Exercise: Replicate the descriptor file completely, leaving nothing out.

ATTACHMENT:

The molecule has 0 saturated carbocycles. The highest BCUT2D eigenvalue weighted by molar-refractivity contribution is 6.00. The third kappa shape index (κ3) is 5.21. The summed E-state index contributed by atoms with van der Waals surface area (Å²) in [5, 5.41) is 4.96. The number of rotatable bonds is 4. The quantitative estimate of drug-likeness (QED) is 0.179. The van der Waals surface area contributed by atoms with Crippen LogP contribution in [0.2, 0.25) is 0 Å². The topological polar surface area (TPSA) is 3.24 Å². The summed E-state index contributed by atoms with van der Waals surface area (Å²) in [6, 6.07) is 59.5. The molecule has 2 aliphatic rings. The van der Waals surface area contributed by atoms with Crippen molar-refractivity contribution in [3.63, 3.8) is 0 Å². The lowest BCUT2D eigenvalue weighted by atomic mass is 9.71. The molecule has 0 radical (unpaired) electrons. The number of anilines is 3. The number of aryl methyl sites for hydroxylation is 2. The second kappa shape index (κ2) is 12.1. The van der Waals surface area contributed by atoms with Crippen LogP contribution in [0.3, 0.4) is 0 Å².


The molecule has 0 saturated carbocycles. The highest BCUT2D eigenvalue weighted by molar-refractivity contribution is 6.00. The third kappa shape index (κ3) is 5.21. The summed E-state index contributed by atoms with van der Waals surface area (Å²) in [5, 5.41) is 4.96. The number of rotatable bonds is 4. The quantitative estimate of drug-likeness (QED) is 0.179. The van der Waals surface area contributed by atoms with Crippen LogP contribution in [0.2, 0.25) is 0 Å². The topological polar surface area (TPSA) is 3.24 Å². The summed E-state index contributed by atoms with van der Waals surface area (Å²) in [6, 6.07) is 59.5. The molecule has 2 aliphatic rings. The van der Waals surface area contributed by atoms with Crippen molar-refractivity contribution in [3.63, 3.8) is 0 Å². The lowest BCUT2D eigenvalue weighted by atomic mass is 9.71. The molecule has 0 radical (unpaired) electrons. The number of anilines is 3. The number of aryl methyl sites for hydroxylation is 2. The second kappa shape index (κ2) is 12.1. The van der Waals surface area contributed by atoms with Crippen LogP contribution in [0.3, 0.4) is 0 Å².